Join Date: Oct 2009
Location: Swarthmore, PA
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The reason you put Nicro vents in place is to help prevent boats from becoming moisture pumps. As a boat heats up during the day, the air absorbs more moisture—since hotter air can hold more water. When the sun goes down, and as the air cools, then the additional water can condense out. By keeping the air flowing, the air doesn't tend to act as a moisture pumps, since it keeps the boat from heating up as much and moves the heated air, which holds more water vapor in it, out of the boat.
I agree for the most part. But if the boat is well-sealed, and there are no pools of water to evaporate in the heat (i.e., bone dry bilge), then there is no source of moisture for the air to absorb when it gets hot, and thus no condensation when it cools.
So there are two extremes, both better than the alternatives:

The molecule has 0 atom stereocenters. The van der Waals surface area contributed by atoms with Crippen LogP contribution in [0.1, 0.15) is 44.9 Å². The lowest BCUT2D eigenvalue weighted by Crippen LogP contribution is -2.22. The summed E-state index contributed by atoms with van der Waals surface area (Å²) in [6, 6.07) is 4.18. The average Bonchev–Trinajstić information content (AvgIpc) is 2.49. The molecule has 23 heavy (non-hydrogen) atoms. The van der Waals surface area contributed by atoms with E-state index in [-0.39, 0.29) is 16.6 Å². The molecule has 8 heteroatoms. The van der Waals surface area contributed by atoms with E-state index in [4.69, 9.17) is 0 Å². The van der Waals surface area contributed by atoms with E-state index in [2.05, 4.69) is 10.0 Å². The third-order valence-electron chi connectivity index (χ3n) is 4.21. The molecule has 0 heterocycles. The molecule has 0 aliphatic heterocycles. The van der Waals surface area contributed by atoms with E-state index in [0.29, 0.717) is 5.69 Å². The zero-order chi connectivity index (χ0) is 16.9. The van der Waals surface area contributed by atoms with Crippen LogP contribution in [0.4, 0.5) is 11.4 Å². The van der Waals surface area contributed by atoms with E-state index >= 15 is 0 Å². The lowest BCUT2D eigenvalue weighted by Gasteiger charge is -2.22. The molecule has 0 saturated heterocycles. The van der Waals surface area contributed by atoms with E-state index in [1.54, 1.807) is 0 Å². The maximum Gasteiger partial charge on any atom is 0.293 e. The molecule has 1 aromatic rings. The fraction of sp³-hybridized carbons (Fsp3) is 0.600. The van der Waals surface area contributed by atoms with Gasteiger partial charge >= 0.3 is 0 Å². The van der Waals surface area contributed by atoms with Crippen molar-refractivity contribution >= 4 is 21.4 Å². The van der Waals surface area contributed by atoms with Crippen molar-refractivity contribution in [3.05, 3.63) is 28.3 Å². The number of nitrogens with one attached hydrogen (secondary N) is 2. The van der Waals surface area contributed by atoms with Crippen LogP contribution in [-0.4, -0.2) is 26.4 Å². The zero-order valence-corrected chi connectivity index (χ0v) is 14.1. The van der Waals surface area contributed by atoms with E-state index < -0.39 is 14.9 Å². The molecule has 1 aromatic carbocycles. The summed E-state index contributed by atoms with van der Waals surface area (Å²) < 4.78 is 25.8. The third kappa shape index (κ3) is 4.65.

- Good ventilation that prevents condensation when the boat cools
- Seal off the boat and dehumidify the stagnant air aggressively
I agree that option 1 is preferred, but if like me you do not have a good location for a second vent (yet), then option 2 may be a viable alternative
This is a similar argument to the settee locker condensation issue in a separate thread that I started. And by the way, I checked for condensation in my settee lockers last week and they were still completely dry.
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1998 Catalina 250WK Take Five (at Anchorage Marina, Essington, on the Delaware River)
1994 Mason 44 Firefly on loan from my BFF (West River, Galesville, MD)
1991 15' Trophy (Lake Wallenpaupack)
1985 14' Phantom (Lake Wallenpaupack)